Maths at home
Our maths homework is on the website called Abacus Pupil World.
Abacus is a maths toolkit that has been written for the new primary maths curriculum. It’s been carefully crafted on a robust approach to creating inspired and confident young mathematicians.
To help children make sense of and practise their maths, Abacus provides a combination of maths games, interactive activities, pupil videos and pupil worksheets, focused around an interactive pupil world where your child can earn rewards and personalise their learning.
The Abacus homework is extremely beneficial to the children, in ensuring additional opportunities to consolidate their learning. The Abacus ‘games’ are intended to make homework fun, but we can also assure you that the activities have proven successful in ensuring that your child is continuing to learn every time they access them.In most cases, the activities will be at the end of a weekly unit of work, and will cover the same objectives that have been covered in class. From time to time, there will also be a short video clip made accessible to your child. We hope that you will also find these helpful, in explaining the current methods that your child is using.There should be a sheet folded into the back of the Reading Record, with the name of the activity and the date by which it should be completed. Please sign this record sheet in the same way that you sign the reading record. We do expect this part of your child’s homework to be completed and this will be closely monitored by class teachers.
Your child should already have received a bookmark with their log-in details.If you are without internet access at home, or have any other issues, please let your child’s teacher know. We will then ensure that your child is given opportunities to complete the activities in school.
Abacus homework sheets are never more than two sides of A4 paper, and should take no longer than 15 minutes for most children to complete.Although these are weekly, your child’s teacher may not send them home every week. They will judge whether or not the activity is appropriate for your child.Your child will always be given more than enough time to complete it and ‘hand in’ dates will also be made clear. (This will be written on the sheet by your child or an adult.)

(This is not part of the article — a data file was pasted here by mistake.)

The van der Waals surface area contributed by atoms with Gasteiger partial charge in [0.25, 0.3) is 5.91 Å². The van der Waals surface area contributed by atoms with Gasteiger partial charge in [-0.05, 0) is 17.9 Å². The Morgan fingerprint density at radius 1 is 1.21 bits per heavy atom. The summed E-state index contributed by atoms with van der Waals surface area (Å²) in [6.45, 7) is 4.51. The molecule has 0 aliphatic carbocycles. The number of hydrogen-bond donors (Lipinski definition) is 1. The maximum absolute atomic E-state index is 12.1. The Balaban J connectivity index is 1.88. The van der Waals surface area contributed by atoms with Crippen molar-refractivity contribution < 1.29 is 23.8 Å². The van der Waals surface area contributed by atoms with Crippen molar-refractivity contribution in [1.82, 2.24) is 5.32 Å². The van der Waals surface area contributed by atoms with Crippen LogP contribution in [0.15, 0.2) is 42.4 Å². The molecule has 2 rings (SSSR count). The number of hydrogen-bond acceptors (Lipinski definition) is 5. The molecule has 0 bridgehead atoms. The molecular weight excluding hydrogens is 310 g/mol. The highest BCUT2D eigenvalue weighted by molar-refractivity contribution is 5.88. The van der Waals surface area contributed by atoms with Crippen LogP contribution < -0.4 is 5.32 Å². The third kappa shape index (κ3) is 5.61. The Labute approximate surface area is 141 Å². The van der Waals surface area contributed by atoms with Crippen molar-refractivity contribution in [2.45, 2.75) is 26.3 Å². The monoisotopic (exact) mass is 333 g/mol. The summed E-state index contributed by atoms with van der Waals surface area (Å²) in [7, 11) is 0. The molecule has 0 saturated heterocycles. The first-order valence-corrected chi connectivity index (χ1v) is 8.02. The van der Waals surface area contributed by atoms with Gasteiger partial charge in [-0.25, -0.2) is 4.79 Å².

We have said this many times at Ardron, but we really cannot stress enough the importance of children knowing their times tables (up to 12x12).We are appealing for parental support with this. Although we do regular times tables practise in school, it is simply not enough for some children and some of this must be done at home.Times tables facts come into so many different areas of maths and teacher’s find every day that the children who do not know them are usually the children who find maths more difficult, or things take them much longer to complete.Times tables are best practised ‘little and often’ and do not need any equipment!. Simply call out random, mixed times tables questions as you go about your daily activities.
There are certain times tables that children are expected to know at the end of each year group. These are as follows:
Year 1: x10
Year 2: x2, x5
Year 3: x3, x4, x8
Year 4: x6, x7, x9, x11, x12
By the end of Year 4, children are expected to know ALL times tables, up to 12x12, with related division facts.
It is important to point out that by ‘knowing all times tables facts’, we mean instant recall of times tables in mixed up order, as well as the related division facts. (For example, 5x2 = 10, 2x5 = 10, 10 divided by 5 = 2, 10 divided by 2 = 5.)